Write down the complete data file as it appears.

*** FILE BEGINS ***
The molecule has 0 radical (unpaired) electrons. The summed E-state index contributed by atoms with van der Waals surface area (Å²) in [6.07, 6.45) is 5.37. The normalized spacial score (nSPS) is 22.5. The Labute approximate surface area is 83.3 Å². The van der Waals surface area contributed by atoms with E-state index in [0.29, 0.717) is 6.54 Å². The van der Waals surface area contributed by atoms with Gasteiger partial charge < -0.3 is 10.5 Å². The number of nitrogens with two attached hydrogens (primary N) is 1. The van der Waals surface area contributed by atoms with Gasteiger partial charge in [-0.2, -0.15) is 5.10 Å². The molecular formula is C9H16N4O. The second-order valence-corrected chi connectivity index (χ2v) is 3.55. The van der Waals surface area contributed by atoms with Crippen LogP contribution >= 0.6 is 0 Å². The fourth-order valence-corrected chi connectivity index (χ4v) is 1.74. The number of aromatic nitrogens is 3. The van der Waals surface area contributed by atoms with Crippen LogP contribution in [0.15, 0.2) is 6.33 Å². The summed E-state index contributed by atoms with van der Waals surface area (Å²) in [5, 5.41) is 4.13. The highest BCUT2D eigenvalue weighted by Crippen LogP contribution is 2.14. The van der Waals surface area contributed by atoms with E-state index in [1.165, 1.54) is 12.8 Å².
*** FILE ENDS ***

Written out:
The molecule has 0 radical (unpaired) electrons. The summed E-state index contributed by atoms with van der Waals surface area (Å²) in [6.07, 6.45) is 5.37. The normalized spacial score (nSPS) is 22.5. The Labute approximate surface area is 83.3 Å². The van der Waals surface area contributed by atoms with E-state index in [0.29, 0.717) is 6.54 Å². The van der Waals surface area contributed by atoms with Gasteiger partial charge < -0.3 is 10.5 Å². The number of nitrogens with two attached hydrogens (primary N) is 1. The van der Waals surface area contributed by atoms with Gasteiger partial charge in [-0.2, -0.15) is 5.10 Å². The molecular formula is C9H16N4O. The second-order valence-corrected chi connectivity index (χ2v) is 3.55. The van der Waals surface area contributed by atoms with Crippen LogP contribution >= 0.6 is 0 Å². The fourth-order valence-corrected chi connectivity index (χ4v) is 1.74. The number of aromatic nitrogens is 3. The van der Waals surface area contributed by atoms with Crippen LogP contribution in [0.15, 0.2) is 6.33 Å². The summed E-state index contributed by atoms with van der Waals surface area (Å²) in [5, 5.41) is 4.13. The highest BCUT2D eigenvalue weighted by Crippen LogP contribution is 2.14. The van der Waals surface area contributed by atoms with E-state index in [1.165, 1.54) is 12.8 Å².